Rats in Your Toilet Bowl: Myth or Reality?

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We’ve all heard horror stories about a friend of a friend who found a rat splashing around in their toilet bowl, but could it really happen to you? The idea of lifting the lid in the middle of the night and finding a yellow-fanged rodent swimming laps around the bowl may seem too absurd (and disturbing) to be true but, unfortunately, it’s no urban myth.

That’s right, rats really can crawl up into your toilet bowl. The real question is how and why they do this, as uncovering their motivation and entry routes in the only way to keep them out.

Can rats really be found in your toilet bowl?

Unfortunately, yes, rats really can climb up into your toilet bowl through the toilet waste pipe. Although fairly uncommon, it’s not unheard of for rats to find their way into the lavatory, as sewers are the preferred habitat of the urban rat. But how and why do rats crawl up your toilet, and how can you stop them from getting in?

How do rats find their way into your toilet bowl?

Rats thrive in sewers, as these underground passages provide them with food, shelter, and protection from humans and other animals. Every city’s underworld houses millions of rats and, as excellent swimmers, they survive very well in this watery, subterranean habitat.

Unfortunately, no sewer in the world is large enough to house every rat in the surrounding area, as they reproduce and multiply rapidly in favorable conditions. When the sewers become too crowded, large numbers of rats must make their way to the surface in search of food and shelter.

Many of these explorers end up in houses, and the main entry point to the house from the sewer is via the toilet. Rats are great climbers, as well as swimmers, and are able to squeeze their bodies through tiny holes. Climbing up a sewer pipe to get into your toilet is, therefore, no great challenge for them.

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Why do rats crawl up into toilet bowls?

So, it’s perfectly easy for a rat to make the short journey from its sewer home to your house via the toilet pipes, but why do they do this?

Well, as mentioned earlier, rats breed at an alarming rate and the sewers, being their ideal environment, quickly become overcrowded. Too many rats mean that even the abundant food and shelter of the sewers isn’t enough to sustain the whole population and, inevitably, many of the rodents must look for an alternative home.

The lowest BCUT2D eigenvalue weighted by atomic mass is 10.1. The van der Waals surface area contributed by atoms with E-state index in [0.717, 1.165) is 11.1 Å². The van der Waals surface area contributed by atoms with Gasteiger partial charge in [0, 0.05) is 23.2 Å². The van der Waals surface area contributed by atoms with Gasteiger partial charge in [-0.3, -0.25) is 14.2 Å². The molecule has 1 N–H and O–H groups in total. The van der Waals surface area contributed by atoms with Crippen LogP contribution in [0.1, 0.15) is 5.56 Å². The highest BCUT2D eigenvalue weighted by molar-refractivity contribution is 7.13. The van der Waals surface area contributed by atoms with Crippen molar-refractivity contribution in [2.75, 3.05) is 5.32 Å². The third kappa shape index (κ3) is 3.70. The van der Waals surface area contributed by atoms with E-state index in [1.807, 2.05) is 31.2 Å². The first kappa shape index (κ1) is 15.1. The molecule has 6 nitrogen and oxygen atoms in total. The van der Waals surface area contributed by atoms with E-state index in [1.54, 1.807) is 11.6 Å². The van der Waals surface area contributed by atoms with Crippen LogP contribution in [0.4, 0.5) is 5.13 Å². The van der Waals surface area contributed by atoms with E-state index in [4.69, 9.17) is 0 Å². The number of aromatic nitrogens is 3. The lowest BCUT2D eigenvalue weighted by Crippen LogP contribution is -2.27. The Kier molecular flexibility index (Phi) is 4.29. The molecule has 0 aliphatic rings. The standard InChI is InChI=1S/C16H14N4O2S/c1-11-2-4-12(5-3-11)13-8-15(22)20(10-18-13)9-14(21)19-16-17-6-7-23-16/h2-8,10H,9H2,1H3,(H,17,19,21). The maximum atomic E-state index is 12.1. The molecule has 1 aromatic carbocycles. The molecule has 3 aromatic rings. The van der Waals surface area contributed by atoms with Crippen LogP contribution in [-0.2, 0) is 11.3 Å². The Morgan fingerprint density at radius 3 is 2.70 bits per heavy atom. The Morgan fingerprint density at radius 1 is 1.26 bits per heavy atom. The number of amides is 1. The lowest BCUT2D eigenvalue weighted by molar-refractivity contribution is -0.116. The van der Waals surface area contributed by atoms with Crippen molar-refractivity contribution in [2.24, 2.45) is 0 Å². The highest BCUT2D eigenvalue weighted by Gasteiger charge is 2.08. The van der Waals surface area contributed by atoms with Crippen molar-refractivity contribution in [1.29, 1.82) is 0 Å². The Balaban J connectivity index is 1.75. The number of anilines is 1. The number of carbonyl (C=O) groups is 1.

Rats also have a very low tolerance for hunger. In fact, they are one of the only mammalian species that must eat and drink every single day in order to survive.


If push comes to shove, they can even survive on the undigested food found in feces (both their own and that of other animals).

The all-consuming need to consume often drives them to seek out sustenance wherever they can – including in the sewer pipes leading to your toilet.

Once inside your house, rats will quickly establish nests and begin to breed in the warm, comfortable environment that is your family home. It should be of no surprise, given their sewer-dwelling habits, but rats harbor a number of harmful pathogens that can be transferred to food items and utensils in your house. This means that preventative measures against rats are vital for protecting yourself (and others in your house) from potential sickness.

How can you rat-proof your toilet?

The good news is that stopping rats from getting into your toilet bowl is very easy. Simply install a grate, valve or cap over your toilet pipe to create a physical barrier against rodents trying to find their way inside. This is a one-time solution that is 100% rat-proof and is definitely worth doing if you live in a city or any other densely populated area where there are large numbers of rats.

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Other ways rats can get into your house and how to stop them

You may have found a way to stop rats from crawling up your toilet, but this isn’t their only route of entry to your house.

If you suspect you have rodents, you can locate their entry points by looking for droppings, grease marks and other signs of activity both inside and outside your house. Monitoring baits can also be used to identify areas with high levels of rodent activity.

Rats are most likely to be getting into your house via the following routes:

  1. Under doors and through gaps around window frames: Rats can get in through tiny gaps, so even the small spaces under doors around window frames are no obstacle to them. Install door sweeps and screens to block off this route of entry.
  2. Through pipes and drains: The toilet is just one way for rats to get into your house. Every pipe and drain is an opportunity for them to gain entry, so get to work sealing gaps and installing grates wherever you have pipes leading into your home and basement.
  3. Through open doors and windows: It may be tempting to leave your doors and windows open on warm, summer days, but this makes it very easy for rats to get into your house. Keep doors and windows closed as much as possible to prevent rodents from walking in.


It’s no myth – rats have an unsettling habit of making their way into homes through sewer pipes. Once rats get into toilet waste pipes, they are only a few short steps from your toilet bowl. Finding a rat in the toilet can be a traumatizing experience but, fortunately, preventing it is simple.

If you live in a heavily populated urban area where there are lots of rats. Install a grate or valve over your sewer pipe to stop rats from getting in.

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